If you’re thinking about starting a solo practice, remember it works best as a family decision.
Unless you’ve managed to sock away a year of living expenses, as recommended by solo-startup guru Jay Foonberg, you’re going to subject your family to fluctuating income (including periods of little to no income). Like your income, your schedule will be irregular—as Randall Ryder points out, you may not be able to take a planned vacation with your family anytime soon. And you’ll need to make smart investments in technology, education, marketing, and networking that were probably not expected when you were an employee.
What You Need To Know
If you’re planning to work at home, the impact on your family is magnified—after all, you’re bringing your business into their living space. Some key considerations are confidentiality, security, and liability.
If you plan to keep your paper or electronic files at home, can you keep them separate from house files and in a secure place so that the confidentiality of your clients’ information is preserved? Are you comfortable if your clients (and prospective clients) meet you at your home? If a client were to visit your home office and trip on the carpet, would your homeowners’ insurance cover it?
Besides this, it’s important to be realistic about working at home. For example, it may not always be office-quiet when you need to take a business call. And since you are surrounded by plenty to do that’s not work-related, distractions will multiply unless you are able to impose order and maintain it.
What They Need To Know
If you’re starting a practice intending to have more time with your family, it may be hard for everyone to understand why you’re not “home” when you’re at home. They may not understand why you need to get out and network with other attorneys, or why you may need to close the door and resist the pull of the honey-do list.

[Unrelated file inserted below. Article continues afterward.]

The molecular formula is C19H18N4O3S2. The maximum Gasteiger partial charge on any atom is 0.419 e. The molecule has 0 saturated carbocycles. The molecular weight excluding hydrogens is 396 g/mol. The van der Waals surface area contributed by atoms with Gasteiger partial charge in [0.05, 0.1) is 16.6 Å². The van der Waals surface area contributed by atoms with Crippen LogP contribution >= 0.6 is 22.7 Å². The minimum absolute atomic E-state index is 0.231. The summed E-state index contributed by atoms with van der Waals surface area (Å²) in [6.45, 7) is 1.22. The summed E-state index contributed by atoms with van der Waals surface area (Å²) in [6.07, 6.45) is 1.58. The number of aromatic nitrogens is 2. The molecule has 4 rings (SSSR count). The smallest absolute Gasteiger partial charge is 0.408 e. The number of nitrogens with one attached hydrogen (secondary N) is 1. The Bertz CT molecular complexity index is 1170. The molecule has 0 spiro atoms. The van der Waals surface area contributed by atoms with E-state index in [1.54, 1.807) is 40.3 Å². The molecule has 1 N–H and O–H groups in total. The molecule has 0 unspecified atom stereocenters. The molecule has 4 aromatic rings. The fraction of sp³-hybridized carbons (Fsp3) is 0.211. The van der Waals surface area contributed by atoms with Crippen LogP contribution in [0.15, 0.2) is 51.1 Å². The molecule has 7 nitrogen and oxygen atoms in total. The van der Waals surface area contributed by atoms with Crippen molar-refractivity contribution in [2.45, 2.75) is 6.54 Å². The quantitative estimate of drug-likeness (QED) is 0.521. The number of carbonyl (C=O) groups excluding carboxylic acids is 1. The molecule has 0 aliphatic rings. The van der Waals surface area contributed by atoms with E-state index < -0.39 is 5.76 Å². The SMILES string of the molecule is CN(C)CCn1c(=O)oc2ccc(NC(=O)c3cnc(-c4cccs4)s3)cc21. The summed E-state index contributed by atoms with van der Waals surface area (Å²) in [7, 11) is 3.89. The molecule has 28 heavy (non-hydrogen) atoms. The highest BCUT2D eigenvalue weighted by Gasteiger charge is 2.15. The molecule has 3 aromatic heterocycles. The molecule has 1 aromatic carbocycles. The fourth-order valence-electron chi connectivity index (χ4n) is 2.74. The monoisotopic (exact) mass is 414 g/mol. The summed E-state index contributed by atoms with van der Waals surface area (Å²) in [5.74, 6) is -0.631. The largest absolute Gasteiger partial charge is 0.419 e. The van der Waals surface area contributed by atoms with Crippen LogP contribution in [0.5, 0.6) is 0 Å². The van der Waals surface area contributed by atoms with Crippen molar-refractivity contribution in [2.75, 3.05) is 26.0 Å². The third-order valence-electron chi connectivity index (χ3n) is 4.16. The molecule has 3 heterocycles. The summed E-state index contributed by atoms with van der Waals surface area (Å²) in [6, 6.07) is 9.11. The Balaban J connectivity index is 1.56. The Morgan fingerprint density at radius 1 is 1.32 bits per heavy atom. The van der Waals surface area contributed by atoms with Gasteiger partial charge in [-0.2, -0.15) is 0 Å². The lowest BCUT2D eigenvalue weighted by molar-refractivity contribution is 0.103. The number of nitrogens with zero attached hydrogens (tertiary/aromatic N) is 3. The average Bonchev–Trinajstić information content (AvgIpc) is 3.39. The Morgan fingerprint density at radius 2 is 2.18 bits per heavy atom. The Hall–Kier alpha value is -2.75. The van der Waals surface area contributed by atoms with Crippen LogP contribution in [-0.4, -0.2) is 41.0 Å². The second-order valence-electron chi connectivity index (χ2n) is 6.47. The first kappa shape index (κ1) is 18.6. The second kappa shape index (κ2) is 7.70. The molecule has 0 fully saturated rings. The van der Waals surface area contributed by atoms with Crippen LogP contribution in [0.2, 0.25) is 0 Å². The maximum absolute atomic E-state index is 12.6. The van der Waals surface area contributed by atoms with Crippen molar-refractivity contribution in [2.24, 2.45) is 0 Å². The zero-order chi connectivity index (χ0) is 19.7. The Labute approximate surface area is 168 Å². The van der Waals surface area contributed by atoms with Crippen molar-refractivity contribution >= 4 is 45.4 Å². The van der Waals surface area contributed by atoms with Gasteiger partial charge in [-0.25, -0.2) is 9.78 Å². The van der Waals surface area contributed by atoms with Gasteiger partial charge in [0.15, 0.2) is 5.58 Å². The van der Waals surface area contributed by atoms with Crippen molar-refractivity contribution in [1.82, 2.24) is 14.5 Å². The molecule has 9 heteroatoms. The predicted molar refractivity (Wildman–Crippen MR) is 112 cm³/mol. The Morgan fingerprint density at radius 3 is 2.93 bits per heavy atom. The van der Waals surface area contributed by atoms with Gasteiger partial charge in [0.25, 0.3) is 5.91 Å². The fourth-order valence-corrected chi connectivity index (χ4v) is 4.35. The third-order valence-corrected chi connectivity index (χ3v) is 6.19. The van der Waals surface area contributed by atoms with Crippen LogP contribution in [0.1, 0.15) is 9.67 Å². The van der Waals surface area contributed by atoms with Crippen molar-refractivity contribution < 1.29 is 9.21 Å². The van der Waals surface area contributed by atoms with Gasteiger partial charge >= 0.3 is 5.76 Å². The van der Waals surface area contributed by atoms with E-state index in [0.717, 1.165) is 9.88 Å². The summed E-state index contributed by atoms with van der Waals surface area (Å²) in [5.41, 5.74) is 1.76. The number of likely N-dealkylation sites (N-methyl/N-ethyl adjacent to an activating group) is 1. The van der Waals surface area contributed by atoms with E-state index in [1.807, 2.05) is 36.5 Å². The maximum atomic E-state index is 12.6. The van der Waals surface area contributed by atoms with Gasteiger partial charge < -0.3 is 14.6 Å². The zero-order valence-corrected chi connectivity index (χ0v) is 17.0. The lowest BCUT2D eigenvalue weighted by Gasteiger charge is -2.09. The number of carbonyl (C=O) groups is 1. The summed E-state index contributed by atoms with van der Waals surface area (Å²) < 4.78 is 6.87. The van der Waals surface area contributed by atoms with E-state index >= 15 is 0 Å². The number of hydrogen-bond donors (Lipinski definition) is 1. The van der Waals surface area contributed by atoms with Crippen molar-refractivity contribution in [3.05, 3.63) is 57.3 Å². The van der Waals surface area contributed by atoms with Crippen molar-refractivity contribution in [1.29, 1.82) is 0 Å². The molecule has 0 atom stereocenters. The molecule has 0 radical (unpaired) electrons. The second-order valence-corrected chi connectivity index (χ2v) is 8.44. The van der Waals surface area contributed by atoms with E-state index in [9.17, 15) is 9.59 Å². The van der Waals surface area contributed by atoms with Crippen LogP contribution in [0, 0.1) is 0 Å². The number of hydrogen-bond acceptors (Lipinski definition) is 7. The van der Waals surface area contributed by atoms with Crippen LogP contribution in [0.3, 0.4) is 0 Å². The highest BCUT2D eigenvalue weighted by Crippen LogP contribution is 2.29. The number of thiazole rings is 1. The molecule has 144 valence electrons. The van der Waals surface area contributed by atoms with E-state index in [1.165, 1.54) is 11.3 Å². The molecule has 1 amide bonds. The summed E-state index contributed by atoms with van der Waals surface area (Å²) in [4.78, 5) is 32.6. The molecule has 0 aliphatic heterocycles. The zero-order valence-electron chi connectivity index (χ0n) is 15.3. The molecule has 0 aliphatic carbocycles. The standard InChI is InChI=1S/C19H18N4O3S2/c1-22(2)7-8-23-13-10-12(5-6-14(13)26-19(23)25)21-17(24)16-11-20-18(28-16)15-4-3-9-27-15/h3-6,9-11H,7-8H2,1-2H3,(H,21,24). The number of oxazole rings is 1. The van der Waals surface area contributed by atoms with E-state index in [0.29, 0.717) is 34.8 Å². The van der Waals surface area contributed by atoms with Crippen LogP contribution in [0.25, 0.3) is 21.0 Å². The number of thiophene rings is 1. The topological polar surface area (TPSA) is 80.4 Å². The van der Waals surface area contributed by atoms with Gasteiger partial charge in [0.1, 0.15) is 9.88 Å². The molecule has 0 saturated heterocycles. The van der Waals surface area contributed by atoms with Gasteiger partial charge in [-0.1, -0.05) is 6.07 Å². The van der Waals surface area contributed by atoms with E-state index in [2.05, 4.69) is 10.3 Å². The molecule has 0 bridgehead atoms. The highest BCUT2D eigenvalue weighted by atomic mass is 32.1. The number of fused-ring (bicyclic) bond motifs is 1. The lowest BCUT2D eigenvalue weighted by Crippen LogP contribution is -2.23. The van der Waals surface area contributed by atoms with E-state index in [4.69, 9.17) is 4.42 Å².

Starting a practice requires commitment—as Sam Glover has said, you can’t start a successful law practice by half-assing it. Resist the temptation to think of your practice as a chore or a hobby. Get up early, get dressed, set “office hours” during which everything else is on hold, and set a time when the workday ends and you can come “home”.
A Checklist And A Calendar
So – call a family meeting and bring a list of discussion topics.
- Why you want to go solo
- The upsides and downsides, and what you’re doing to minimize the downsides for them
- What their concerns are
- What they can expect from you
- What you need from them
- How they can help you
- When to check in for updates (put it on the calendar!)
Your family can provide the support and give you the range you need to succeed in your new venture. Whether you plan to office at home or away, I recommend you don’t launch your practice ‘til your loved ones on board.
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